• GPHYSICS
    • G09EDUCATION; CRYPTOGRAPHY; DISPLAY; ADVERTISING; SEALS
    • G09GARRANGEMENTS OR CIRCUITS FOR CONTROL OF INDICATING DEVICES USING STATIC MEANS TO PRESENT VARIABLE INFORMATION
    • G09G2300/00Aspects of the constitution of display devices
    • G09G2300/04Structural and physical details of display devices
    • G09G2300/0404Matrix technologies
    • G09G2300/0417Special arrangements specific to the use of low carrier mobility technology
    • GPHYSICS
    • G09EDUCATION; CRYPTOGRAPHY; DISPLAY; ADVERTISING; SEALS
    • G09GARRANGEMENTS OR CIRCUITS FOR CONTROL OF INDICATING DEVICES USING STATIC MEANS TO PRESENT VARIABLE INFORMATION
    • G09G2300/00Aspects of the constitution of display devices
    • G09G2300/04Structural and physical details of display devices
    • G09G2300/0421Structural details of the set of electrodes
    • G09G2300/0426Layout of electrodes and connections
    • GPHYSICS
    • G09EDUCATION; CRYPTOGRAPHY; DISPLAY; ADVERTISING; SEALS
    • G09GARRANGEMENTS OR CIRCUITS FOR CONTROL OF INDICATING DEVICES USING STATIC MEANS TO PRESENT VARIABLE INFORMATION
    • G09G2300/00Aspects of the constitution of display devices
    • G09G2300/08Active matrix structure, i.e. with use of active elements, inclusive of non-linear two terminal elements, in the pixels together with light emitting or modulating elements
    • G09G2300/0809Several active elements per pixel in active matrix panels
    • GPHYSICS
    • G09EDUCATION; CRYPTOGRAPHY; DISPLAY; ADVERTISING; SEALS
    • G09GARRANGEMENTS OR CIRCUITS FOR CONTROL OF INDICATING DEVICES USING STATIC MEANS TO PRESENT VARIABLE INFORMATION
    • G09G2300/00Aspects of the constitution of display devices
    • G09G2300/08Active matrix structure, i.e. with use of active elements, inclusive of non-linear two terminal elements, in the pixels together with light emitting or modulating elements
    • G09G2300/0809Several active elements per pixel in active matrix panels
    • G09G2300/0819Several active elements per pixel in active matrix panels used for counteracting undesired variations, e.g. feedback or autozeroing
    • GPHYSICS
    • G09EDUCATION; CRYPTOGRAPHY; DISPLAY; ADVERTISING; SEALS
    • G09GARRANGEMENTS OR CIRCUITS FOR CONTROL OF INDICATING DEVICES USING STATIC MEANS TO PRESENT VARIABLE INFORMATION
    • G09G2300/00Aspects of the constitution of display devices
    • G09G2300/08Active matrix structure, i.e. with use of active elements, inclusive of non-linear two terminal elements, in the pixels together with light emitting or modulating elements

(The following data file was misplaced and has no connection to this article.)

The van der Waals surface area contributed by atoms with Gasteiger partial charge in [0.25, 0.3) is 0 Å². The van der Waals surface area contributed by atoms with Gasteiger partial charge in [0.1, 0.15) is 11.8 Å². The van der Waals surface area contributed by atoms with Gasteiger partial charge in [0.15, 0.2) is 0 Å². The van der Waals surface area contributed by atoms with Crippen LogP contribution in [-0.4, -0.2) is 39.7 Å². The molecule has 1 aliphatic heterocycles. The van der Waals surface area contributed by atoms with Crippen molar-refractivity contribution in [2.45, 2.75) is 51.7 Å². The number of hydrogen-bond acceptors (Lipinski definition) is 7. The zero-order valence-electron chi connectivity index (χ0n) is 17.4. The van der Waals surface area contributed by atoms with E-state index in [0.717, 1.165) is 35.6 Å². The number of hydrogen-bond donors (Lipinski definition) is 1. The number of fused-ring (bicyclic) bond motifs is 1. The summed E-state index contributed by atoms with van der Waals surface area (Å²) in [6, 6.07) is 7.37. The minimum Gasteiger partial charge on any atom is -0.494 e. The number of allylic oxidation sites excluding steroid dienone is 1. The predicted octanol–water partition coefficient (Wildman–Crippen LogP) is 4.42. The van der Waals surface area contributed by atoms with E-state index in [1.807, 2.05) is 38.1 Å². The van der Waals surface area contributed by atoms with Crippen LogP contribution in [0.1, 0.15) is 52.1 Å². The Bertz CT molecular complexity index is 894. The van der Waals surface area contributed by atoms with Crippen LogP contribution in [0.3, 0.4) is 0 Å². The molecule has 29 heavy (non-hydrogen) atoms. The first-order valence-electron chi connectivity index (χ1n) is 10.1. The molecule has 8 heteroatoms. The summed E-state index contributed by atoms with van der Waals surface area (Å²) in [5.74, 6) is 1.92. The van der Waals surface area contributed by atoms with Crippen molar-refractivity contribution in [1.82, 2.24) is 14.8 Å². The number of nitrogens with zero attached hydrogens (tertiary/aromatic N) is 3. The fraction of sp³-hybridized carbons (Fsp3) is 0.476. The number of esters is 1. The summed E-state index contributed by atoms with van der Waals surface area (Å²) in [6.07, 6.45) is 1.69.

• G09G2300/0809Several active elements per pixel in active matrix panels
    • G09G2300/0842Several active elements per pixel in active matrix panels forming a memory circuit, e.g. a dynamic memory with one capacitor
    • GPHYSICS
    • G09EDUCATION; CRYPTOGRAPHY; DISPLAY; ADVERTISING; SEALS
    • G09GARRANGEMENTS OR CIRCUITS FOR CONTROL OF INDICATING DEVICES USING STATIC MEANS TO PRESENT VARIABLE INFORMATION
    • G09G2300/00Aspects of the constitution of display devices
    • G09G2300/08Active matrix structure, i.e. with use of active elements, inclusive of non-linear two terminal elements, in the pixels together with light emitting or modulating elements
    • G09G2300/088Active matrix structure, i.e. with use of active elements, inclusive of non-linear two terminal elements, in the pixels together with light emitting or modulating elements using a non-linear two-terminal element
    • GPHYSICS
    • G09EDUCATION; CRYPTOGRAPHY; DISPLAY; ADVERTISING; SEALS
    • G09GARRANGEMENTS OR CIRCUITS FOR CONTROL OF INDICATING DEVICES USING STATIC MEANS TO PRESENT VARIABLE INFORMATION
    • G09G2320/00Control of display operating conditions
    • G09G2320/02Improving the quality of display appearance
    • G09G2320/0233Improving the luminance or brightness uniformity across the screen
    • GPHYSICS
    • G09EDUCATION; CRYPTOGRAPHY; DISPLAY; ADVERTISING; SEALS
    • G09GARRANGEMENTS OR CIRCUITS FOR CONTROL OF INDICATING DEVICES USING STATIC MEANS TO PRESENT VARIABLE INFORMATION
    • G09G2320/00Control of display operating conditions
    • G09G2320/04Maintaining the quality of display appearance
    • G09G2320/043Preventing or counteracting the effects of ageing
    • GPHYSICS
    • G09EDUCATION; CRYPTOGRAPHY; DISPLAY; ADVERTISING; SEALS
    • G09GARRANGEMENTS OR CIRCUITS FOR CONTROL OF INDICATING DEVICES USING STATIC MEANS TO PRESENT VARIABLE INFORMATION
    • G09G2320/00Control of display operating conditions
    • G09G2320/04Maintaining the quality of display appearance
    • G09G2320/043Preventing or counteracting the effects of ageing